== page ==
GENEVA, March 28 (KUNA) -- New ideas are needed to fit the changing
circumstances of world trade and to ensure that the economic growth spurred by
these international exchanges results in benefits that are spread widely,
speakers said on Wednesday at the start of a two-day meeting on redefining the
role of the government in tomorrow's international trade.
"Innovative, forward-looking approaches and ideas" are needed, said Anabel
Gonzalez, Minister of Foreign Trade of Costa Rica, who served as Chair of the
The gathering, described as a policy dialogue, is an official
pre-conference event of the UNCTAD XIII quadrennial conference that will take
place from 21 to 26 April in Doha Qatar.
Experts addressing the meeting repeatedly tied their comments to the UNCTAD
XIII theme, "development-centred globalization."
Gonzalez noted that major shifts have occurred in trade patterns in recent
years, led by burgeoning "South-South" commerce - that is, trade between
developing countries - which she said "is expanding with such speed that it
will soon become the mainstream of international trade flows." Liberalized
trade rules, more sophisticated and widespread information and communication
technology, advances in transport, and "fluid capital mobility" are also
influencing the way trade is carried out, she said.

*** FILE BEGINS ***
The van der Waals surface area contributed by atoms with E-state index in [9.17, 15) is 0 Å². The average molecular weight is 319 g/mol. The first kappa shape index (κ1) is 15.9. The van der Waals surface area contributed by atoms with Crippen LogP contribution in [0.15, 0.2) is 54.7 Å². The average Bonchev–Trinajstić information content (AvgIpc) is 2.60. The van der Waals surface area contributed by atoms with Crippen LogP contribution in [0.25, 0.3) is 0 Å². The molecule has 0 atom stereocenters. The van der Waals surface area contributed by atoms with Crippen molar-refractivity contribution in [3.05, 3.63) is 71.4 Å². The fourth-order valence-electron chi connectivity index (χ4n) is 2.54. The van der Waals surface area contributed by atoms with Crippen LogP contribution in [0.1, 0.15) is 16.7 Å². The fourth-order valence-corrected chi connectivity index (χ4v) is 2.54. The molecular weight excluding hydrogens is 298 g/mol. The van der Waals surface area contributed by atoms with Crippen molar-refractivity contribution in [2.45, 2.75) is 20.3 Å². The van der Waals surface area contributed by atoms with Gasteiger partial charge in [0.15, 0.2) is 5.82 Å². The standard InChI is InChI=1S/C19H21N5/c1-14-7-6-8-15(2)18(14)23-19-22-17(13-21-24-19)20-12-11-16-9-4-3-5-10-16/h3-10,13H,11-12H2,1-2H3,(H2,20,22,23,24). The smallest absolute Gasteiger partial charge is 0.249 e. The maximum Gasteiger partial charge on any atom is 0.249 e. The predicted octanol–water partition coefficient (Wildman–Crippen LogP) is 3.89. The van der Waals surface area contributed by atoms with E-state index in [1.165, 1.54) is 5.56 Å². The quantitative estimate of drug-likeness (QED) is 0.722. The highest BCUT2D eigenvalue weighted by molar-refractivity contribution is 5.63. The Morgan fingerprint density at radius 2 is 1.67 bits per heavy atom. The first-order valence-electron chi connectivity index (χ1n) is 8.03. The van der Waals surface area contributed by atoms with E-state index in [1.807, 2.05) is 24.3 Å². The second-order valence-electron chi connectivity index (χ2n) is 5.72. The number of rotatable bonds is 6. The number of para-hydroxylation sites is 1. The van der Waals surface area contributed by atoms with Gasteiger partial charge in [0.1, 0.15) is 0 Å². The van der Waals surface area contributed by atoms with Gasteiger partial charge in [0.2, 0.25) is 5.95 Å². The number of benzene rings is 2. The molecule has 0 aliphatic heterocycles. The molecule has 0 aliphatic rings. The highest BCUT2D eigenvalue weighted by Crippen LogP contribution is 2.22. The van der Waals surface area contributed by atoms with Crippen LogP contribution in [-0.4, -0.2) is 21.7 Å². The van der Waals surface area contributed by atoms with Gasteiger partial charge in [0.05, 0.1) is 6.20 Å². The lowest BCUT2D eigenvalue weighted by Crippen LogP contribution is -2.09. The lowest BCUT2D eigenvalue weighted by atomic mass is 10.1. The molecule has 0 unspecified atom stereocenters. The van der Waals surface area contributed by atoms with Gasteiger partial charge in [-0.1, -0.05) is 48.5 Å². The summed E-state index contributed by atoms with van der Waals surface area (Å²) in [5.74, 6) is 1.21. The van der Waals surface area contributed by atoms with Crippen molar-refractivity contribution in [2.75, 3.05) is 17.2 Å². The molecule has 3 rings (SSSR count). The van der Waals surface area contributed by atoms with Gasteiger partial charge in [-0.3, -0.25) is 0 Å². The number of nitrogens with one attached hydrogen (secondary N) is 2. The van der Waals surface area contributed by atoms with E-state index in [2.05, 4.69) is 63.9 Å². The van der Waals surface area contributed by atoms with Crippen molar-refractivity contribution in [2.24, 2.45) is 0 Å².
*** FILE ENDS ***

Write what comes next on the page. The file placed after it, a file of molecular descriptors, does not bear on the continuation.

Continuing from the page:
In addition, she said, trade is being affected by "challenges on a global
scale, ranging from climate change to the energy resource crunch and food
security concerns, that require a paradigm shift in industrial and
agricultural production processes." UNCTAD Deputy Secretary-General Petko
Draganov, who gave the opening address, said the "rapidly altering landscape
of the international economy" requires a re-assessment of the character and
role of trade as a source of economic growth.
The past assumption that improved market access and intensified links
between developing countries and the global economy are sufficient to broadly
raise living standards often has not been borne out, he said.
Rising income inequality even during periods of strong growth in trade has
indicated that "a more inclusive future" requires an approach that links
strategies for trade to goals for social and economic equity, he said.
Draganov told the meeting that attention is needed not just to recent
trends in world trade but to the process by which trade strategies are set
"that is, how best the interests and the needs of different sectors of society
are brought into the formulation of forward-looking trade policy at the
national and international levels."
Panel debates will cover such topics as mapping the challenges for
governments, export diversification in the twenty-first century, the
government and the business sector in trade policymaking, an inclusive process
for trade policymaking and a twenty-first century trade agenda. (end)
KUNA 281511 Mar 12NNNN